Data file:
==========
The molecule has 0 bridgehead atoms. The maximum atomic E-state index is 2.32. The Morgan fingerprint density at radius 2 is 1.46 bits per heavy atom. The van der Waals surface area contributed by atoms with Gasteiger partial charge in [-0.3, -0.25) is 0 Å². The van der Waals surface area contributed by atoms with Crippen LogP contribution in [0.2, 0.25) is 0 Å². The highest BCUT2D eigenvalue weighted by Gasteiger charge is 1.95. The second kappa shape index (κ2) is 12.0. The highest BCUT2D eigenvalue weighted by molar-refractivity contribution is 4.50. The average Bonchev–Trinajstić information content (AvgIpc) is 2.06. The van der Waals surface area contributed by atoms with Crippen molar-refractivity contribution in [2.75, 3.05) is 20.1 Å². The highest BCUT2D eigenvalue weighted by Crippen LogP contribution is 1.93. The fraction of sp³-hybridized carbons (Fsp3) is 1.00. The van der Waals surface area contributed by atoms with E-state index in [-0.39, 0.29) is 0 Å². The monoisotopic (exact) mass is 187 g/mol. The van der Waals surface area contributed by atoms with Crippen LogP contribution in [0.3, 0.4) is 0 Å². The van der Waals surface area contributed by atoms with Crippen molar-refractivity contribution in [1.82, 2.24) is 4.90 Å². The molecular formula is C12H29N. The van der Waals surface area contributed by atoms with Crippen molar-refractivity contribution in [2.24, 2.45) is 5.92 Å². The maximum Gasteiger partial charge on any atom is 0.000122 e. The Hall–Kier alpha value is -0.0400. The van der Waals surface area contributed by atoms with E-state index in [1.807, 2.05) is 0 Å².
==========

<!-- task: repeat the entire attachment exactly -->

The molecule has 0 bridgehead atoms. The maximum atomic E-state index is 2.32. The Morgan fingerprint density at radius 2 is 1.46 bits per heavy atom. The van der Waals surface area contributed by atoms with Gasteiger partial charge in [-0.3, -0.25) is 0 Å². The van der Waals surface area contributed by atoms with Crippen LogP contribution in [0.2, 0.25) is 0 Å². The highest BCUT2D eigenvalue weighted by Gasteiger charge is 1.95. The second kappa shape index (κ2) is 12.0. The highest BCUT2D eigenvalue weighted by molar-refractivity contribution is 4.50. The average Bonchev–Trinajstić information content (AvgIpc) is 2.06. The van der Waals surface area contributed by atoms with Crippen molar-refractivity contribution in [2.75, 3.05) is 20.1 Å². The highest BCUT2D eigenvalue weighted by Crippen LogP contribution is 1.93. The fraction of sp³-hybridized carbons (Fsp3) is 1.00. The van der Waals surface area contributed by atoms with E-state index in [-0.39, 0.29) is 0 Å². The monoisotopic (exact) mass is 187 g/mol. The van der Waals surface area contributed by atoms with Crippen LogP contribution in [0.3, 0.4) is 0 Å². The van der Waals surface area contributed by atoms with Crippen molar-refractivity contribution in [1.82, 2.24) is 4.90 Å². The molecular formula is C12H29N. The van der Waals surface area contributed by atoms with Crippen molar-refractivity contribution in [2.24, 2.45) is 5.92 Å². The maximum Gasteiger partial charge on any atom is 0.000122 e. The Hall–Kier alpha value is -0.0400. The van der Waals surface area contributed by atoms with E-state index in [1.807, 2.05) is 0 Å².